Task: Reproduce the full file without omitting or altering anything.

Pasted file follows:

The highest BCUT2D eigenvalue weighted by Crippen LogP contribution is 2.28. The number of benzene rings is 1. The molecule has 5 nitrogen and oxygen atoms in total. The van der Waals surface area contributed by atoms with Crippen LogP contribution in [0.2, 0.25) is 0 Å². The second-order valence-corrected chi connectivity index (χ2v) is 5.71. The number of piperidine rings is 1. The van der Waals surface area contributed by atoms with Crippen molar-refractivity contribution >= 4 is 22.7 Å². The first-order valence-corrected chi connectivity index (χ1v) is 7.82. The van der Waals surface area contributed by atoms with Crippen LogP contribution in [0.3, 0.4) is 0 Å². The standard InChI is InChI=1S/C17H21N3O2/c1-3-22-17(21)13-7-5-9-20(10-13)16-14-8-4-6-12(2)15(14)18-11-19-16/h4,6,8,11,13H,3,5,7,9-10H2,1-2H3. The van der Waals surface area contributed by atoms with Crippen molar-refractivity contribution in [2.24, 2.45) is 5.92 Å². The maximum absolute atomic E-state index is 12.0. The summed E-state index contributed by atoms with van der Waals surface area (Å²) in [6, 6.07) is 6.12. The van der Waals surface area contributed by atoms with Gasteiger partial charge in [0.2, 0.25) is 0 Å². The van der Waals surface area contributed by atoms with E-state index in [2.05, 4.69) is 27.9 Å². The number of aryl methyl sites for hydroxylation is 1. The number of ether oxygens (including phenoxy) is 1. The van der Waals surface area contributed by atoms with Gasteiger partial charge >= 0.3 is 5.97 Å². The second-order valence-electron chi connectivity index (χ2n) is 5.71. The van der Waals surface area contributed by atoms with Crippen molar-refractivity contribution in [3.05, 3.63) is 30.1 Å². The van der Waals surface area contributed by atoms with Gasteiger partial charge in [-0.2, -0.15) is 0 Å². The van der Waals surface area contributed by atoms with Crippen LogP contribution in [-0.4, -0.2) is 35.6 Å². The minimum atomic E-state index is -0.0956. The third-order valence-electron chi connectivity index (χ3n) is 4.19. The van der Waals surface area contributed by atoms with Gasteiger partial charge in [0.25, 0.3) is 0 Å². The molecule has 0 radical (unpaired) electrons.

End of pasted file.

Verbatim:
The highest BCUT2D eigenvalue weighted by Crippen LogP contribution is 2.28. The number of benzene rings is 1. The molecule has 5 nitrogen and oxygen atoms in total. The van der Waals surface area contributed by atoms with Crippen LogP contribution in [0.2, 0.25) is 0 Å². The second-order valence-corrected chi connectivity index (χ2v) is 5.71. The number of piperidine rings is 1. The van der Waals surface area contributed by atoms with Crippen molar-refractivity contribution >= 4 is 22.7 Å². The first-order valence-corrected chi connectivity index (χ1v) is 7.82. The van der Waals surface area contributed by atoms with Crippen LogP contribution in [0.3, 0.4) is 0 Å². The standard InChI is InChI=1S/C17H21N3O2/c1-3-22-17(21)13-7-5-9-20(10-13)16-14-8-4-6-12(2)15(14)18-11-19-16/h4,6,8,11,13H,3,5,7,9-10H2,1-2H3. The van der Waals surface area contributed by atoms with Crippen molar-refractivity contribution in [2.24, 2.45) is 5.92 Å². The maximum absolute atomic E-state index is 12.0. The summed E-state index contributed by atoms with van der Waals surface area (Å²) in [6, 6.07) is 6.12. The van der Waals surface area contributed by atoms with Gasteiger partial charge in [0.2, 0.25) is 0 Å². The van der Waals surface area contributed by atoms with E-state index in [2.05, 4.69) is 27.9 Å². The number of aryl methyl sites for hydroxylation is 1. The number of ether oxygens (including phenoxy) is 1. The van der Waals surface area contributed by atoms with Gasteiger partial charge >= 0.3 is 5.97 Å². The second-order valence-electron chi connectivity index (χ2n) is 5.71. The van der Waals surface area contributed by atoms with Crippen molar-refractivity contribution in [3.05, 3.63) is 30.1 Å². The van der Waals surface area contributed by atoms with Gasteiger partial charge in [-0.2, -0.15) is 0 Å². The van der Waals surface area contributed by atoms with Crippen LogP contribution in [-0.4, -0.2) is 35.6 Å². The minimum atomic E-state index is -0.0956. The third-order valence-electron chi connectivity index (χ3n) is 4.19. The van der Waals surface area contributed by atoms with Gasteiger partial charge in [0.25, 0.3) is 0 Å². The molecule has 0 radical (unpaired) electrons.